As the figures for the first half of last year show, progress was made. Exports rose, imports remained stable and we were able to pay off a certain amount of debt. We have not got the full figures for the second half of the year yet, but I do not think there is very much doubt that our trading position remained basically sound. This, of course, is the difficult time of the year, and there were the beginnings of difficulty over oil during that period, but basically the trading position remained sound.
What we had to face in the second part of the year was a banking crisis caused by the events in the Middle East. We got over that, as the right hon. Gentleman said, by mobilising our reserves and putting them in the shop window, and we are very grateful indeed for the cooperation we had from both the International Monetary Fund and the United States of America in doing so. The effect of that was to put us on an even keel again.
However, the point—it is a very important one—is that we should not have weathered that storm so easily if our trading position had not been basically sound. I think it would have been impossible to face a commercial crisis and a banking crisis simultaneously. Fortunately, owing to the steps that had been taken, we were able to weather the storm.
The present Prime Minister said on 4th December that the best forecast he could make was that we should be in balance for the year ending 30th June. Now—two months later—we calculate that our position will be rather better than that. It is too early to make precise forecasts, but we think that we shall end with a small, but by no means unsubstantial, surplus rather than all square.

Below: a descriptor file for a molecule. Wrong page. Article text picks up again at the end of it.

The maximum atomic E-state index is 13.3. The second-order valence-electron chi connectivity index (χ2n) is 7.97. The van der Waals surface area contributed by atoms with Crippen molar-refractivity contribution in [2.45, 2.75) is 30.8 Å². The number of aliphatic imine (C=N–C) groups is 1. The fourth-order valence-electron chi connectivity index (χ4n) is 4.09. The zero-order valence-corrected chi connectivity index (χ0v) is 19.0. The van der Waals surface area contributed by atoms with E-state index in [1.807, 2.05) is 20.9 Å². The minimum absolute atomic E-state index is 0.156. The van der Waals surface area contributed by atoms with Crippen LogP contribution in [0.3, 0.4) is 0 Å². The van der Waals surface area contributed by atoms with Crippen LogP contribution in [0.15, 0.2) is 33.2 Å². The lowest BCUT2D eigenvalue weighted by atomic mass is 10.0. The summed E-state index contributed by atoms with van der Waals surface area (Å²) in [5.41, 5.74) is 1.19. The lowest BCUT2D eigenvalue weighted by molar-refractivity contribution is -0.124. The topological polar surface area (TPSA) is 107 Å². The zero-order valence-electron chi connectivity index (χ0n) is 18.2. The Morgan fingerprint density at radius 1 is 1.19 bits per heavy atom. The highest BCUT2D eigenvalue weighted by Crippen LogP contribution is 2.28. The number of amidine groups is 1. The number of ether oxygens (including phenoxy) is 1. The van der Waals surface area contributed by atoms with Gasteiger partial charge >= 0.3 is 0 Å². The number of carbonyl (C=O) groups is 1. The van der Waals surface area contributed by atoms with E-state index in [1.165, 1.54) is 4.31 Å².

As I have said, we have built up the reserves and we have weathered the crisis. What we now have to do is to rebuild and earn a sufficient surplus not only to cover our trading balance and our loans abroad but to build up a stronger liquid position in the centre here.
The right hon. Gentleman mentioned the balance of trade figures for January. I entirely agree that they are not good. They are caused partially by the dislocations following the closing of the Canal and the various consequences to shipping following from that. In one respect his figures were not quite right. He said that if one averaged the last three months one would notice that there had been a considerable deterioration. I do not think that is true. If one compares the figures for the last three months with the figures for the preceding ten months, one sees that in the last three months both imports and exports were up about 2 per cent., and the gap in the last three months was £53 million whereas in the previous ten months it was £52 million. Consequently, there is no very great difference there. I think it is too early to suppose that this indicates any change in the trend.